This is the second installment of a longer article about balancing issues in Ingress. You can find the first part here. I remind you that this is the result of a brainstorming by several players. I don’t claim that all the ideas here are mine, nor that all the contributors agree at 100% with all the ideas…
In the first part of this series, we discussed how the rules could be modified to make somewhat easier (or possible at all) for a dominated faction to recover control locally once the situation has become too unbalanced.
On the other hand, one may go one step forward and say that the game could avoid unbalanced situations altogether. This does not mean forbidding them of course. The aim could be to just make it more convenient for both teams to have a balanced situation, then if one of them still wants to try a complete takeover it should be allowed to do that, in particular if some safety mechanisms like the ones discussed in the previous post are implemented.
Making the coexistence of the two factions more convenient
Nobody playing the game seriously would accept that his/her foes are graciously allowing him/her to own a few portals. Portals must be fought for, and must be conquered. We know that in some cities there are informal agreements between factions that lead to a somewhat balanced situation. This is, however, not enough. The game should be smart enough to make it convenient for any player to have a few enemy portals around.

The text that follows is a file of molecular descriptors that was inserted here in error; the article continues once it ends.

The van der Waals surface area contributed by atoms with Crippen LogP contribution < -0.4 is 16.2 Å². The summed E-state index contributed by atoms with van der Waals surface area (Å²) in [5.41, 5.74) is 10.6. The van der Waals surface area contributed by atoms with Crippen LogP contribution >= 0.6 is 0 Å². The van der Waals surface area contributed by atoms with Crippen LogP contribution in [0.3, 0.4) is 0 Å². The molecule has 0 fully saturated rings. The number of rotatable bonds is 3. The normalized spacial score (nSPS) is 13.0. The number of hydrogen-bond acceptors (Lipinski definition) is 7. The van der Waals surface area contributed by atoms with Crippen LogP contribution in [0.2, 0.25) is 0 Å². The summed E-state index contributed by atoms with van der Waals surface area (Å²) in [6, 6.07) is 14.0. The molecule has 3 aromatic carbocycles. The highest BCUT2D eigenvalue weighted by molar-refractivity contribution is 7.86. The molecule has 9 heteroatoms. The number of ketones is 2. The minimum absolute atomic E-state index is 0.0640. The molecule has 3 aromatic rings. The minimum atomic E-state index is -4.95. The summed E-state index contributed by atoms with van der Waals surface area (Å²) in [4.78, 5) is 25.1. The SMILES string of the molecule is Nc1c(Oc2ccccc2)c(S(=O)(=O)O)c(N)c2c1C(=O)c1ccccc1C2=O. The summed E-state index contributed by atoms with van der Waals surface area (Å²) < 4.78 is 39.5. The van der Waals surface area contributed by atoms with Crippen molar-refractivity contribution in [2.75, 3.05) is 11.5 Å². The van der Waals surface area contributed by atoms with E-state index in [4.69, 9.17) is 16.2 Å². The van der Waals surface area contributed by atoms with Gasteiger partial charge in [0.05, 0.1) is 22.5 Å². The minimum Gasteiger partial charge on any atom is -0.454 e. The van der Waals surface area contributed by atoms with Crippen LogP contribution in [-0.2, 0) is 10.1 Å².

The situation would greatly improve if the following ideas (or something similar) were implemented:
a) Building a portal close to another portal of the same color, without an enemy portal in between, could be made much harder (for example, much more xm required for deploy). This should work for the immediate proximity of a portal, and to some extent over a radius which is the size of a small city. The result is to make farm building much harder, in particular for a faction that is already in control of a city. The easiest farm to build would be the one which includes enemy portals.
b) Alternatively, destroying a cluster of portals belonging to one faction could be made easier. The actual mechanism could be for example much faster decay of portals when they are all close to each other without any enemy portal in between. In general, portals should weaken neighboring portals of the same faction and strengthen portals of the opposite faction. One can think of a mechanism in which portals of the same faction compete for resources, “feeding” from enemy portals, and if portals of a single faction are too dense, they just starve each other to death. Along the same lines, portals could deflect part of the damage towards enemy portals nearby, thus becoming more resilient to attacks. Or, similarly, xmp damage to enemy portals could be mitigated by friendly portals (i.e. if you attack a blue portal, green portals nearby can screen it from part of the effect, even if not taking explicit damage). This would make a single portal surrounded by enemy portals very strong and hard to takeover and a mono-faction portal farm easier to destroy. The strongest configuration for both factions would be a balanced mix of green and blue portals. This encourages to keep a situation where the two factions share the portals. Indeed, a farm becomes stronger if it hosts enemy portals.
c) Similarly, the droprate of a friendly portal when hacked may depend on the neighboring portals: more enemy portals nearby would result in more items being dropped. The motivation here could be similar to the competition for resources mentioned above. This could work the other way around for hacking an enemy portal, i.e. the enemy portal gives you more stuff if there are no portals of your own team close by.
This is all for this installment. The next (and last of this series) will follow in a few days.
What do you think of coexistence between different portals? Is this really a good idea, or is it too risky?
Part 3: Limiting the impact of very active high-level players [coming soon]